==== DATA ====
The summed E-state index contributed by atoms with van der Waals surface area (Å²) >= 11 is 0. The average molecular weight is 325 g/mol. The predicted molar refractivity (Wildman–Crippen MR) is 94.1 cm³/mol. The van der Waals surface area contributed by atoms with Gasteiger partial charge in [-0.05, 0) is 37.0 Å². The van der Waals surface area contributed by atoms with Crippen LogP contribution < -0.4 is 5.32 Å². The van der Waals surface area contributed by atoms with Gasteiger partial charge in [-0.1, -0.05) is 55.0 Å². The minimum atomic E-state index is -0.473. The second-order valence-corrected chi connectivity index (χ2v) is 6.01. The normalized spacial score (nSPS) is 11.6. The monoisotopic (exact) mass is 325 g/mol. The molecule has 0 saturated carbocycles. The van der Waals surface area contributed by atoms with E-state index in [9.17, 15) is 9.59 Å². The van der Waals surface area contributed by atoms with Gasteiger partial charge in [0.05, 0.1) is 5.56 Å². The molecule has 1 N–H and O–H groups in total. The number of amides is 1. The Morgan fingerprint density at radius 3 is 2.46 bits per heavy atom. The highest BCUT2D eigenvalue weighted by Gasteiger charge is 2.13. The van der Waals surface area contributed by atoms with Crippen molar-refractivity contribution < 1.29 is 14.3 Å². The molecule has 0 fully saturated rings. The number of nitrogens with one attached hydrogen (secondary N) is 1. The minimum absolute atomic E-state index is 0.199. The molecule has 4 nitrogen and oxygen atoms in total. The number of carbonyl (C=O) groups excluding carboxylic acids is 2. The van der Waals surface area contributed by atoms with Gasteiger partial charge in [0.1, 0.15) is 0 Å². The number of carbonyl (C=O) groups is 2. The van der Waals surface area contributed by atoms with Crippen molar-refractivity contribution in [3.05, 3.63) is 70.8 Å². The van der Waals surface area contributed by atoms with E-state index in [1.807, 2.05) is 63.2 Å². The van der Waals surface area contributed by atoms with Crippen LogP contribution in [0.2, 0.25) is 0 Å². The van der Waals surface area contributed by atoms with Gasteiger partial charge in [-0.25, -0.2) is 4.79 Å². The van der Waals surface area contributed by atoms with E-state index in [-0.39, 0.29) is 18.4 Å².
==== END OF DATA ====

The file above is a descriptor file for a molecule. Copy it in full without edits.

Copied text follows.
The summed E-state index contributed by atoms with van der Waals surface area (Å²) >= 11 is 0. The average molecular weight is 325 g/mol. The predicted molar refractivity (Wildman–Crippen MR) is 94.1 cm³/mol. The van der Waals surface area contributed by atoms with Gasteiger partial charge in [-0.05, 0) is 37.0 Å². The van der Waals surface area contributed by atoms with Crippen LogP contribution < -0.4 is 5.32 Å². The van der Waals surface area contributed by atoms with Gasteiger partial charge in [-0.1, -0.05) is 55.0 Å². The minimum atomic E-state index is -0.473. The second-order valence-corrected chi connectivity index (χ2v) is 6.01. The normalized spacial score (nSPS) is 11.6. The monoisotopic (exact) mass is 325 g/mol. The molecule has 0 saturated carbocycles. The van der Waals surface area contributed by atoms with E-state index in [9.17, 15) is 9.59 Å². The van der Waals surface area contributed by atoms with Gasteiger partial charge in [0.05, 0.1) is 5.56 Å². The molecule has 1 N–H and O–H groups in total. The number of amides is 1. The Morgan fingerprint density at radius 3 is 2.46 bits per heavy atom. The highest BCUT2D eigenvalue weighted by Gasteiger charge is 2.13. The van der Waals surface area contributed by atoms with Crippen molar-refractivity contribution < 1.29 is 14.3 Å². The molecule has 0 fully saturated rings. The number of nitrogens with one attached hydrogen (secondary N) is 1. The minimum absolute atomic E-state index is 0.199. The molecule has 4 nitrogen and oxygen atoms in total. The number of carbonyl (C=O) groups excluding carboxylic acids is 2. The van der Waals surface area contributed by atoms with Gasteiger partial charge in [0.1, 0.15) is 0 Å². The number of carbonyl (C=O) groups is 2. The van der Waals surface area contributed by atoms with Crippen molar-refractivity contribution in [3.05, 3.63) is 70.8 Å². The van der Waals surface area contributed by atoms with E-state index in [1.807, 2.05) is 63.2 Å². The van der Waals surface area contributed by atoms with Crippen LogP contribution in [0.2, 0.25) is 0 Å². The van der Waals surface area contributed by atoms with Gasteiger partial charge in [-0.25, -0.2) is 4.79 Å². The van der Waals surface area contributed by atoms with E-state index in [-0.39, 0.29) is 18.4 Å².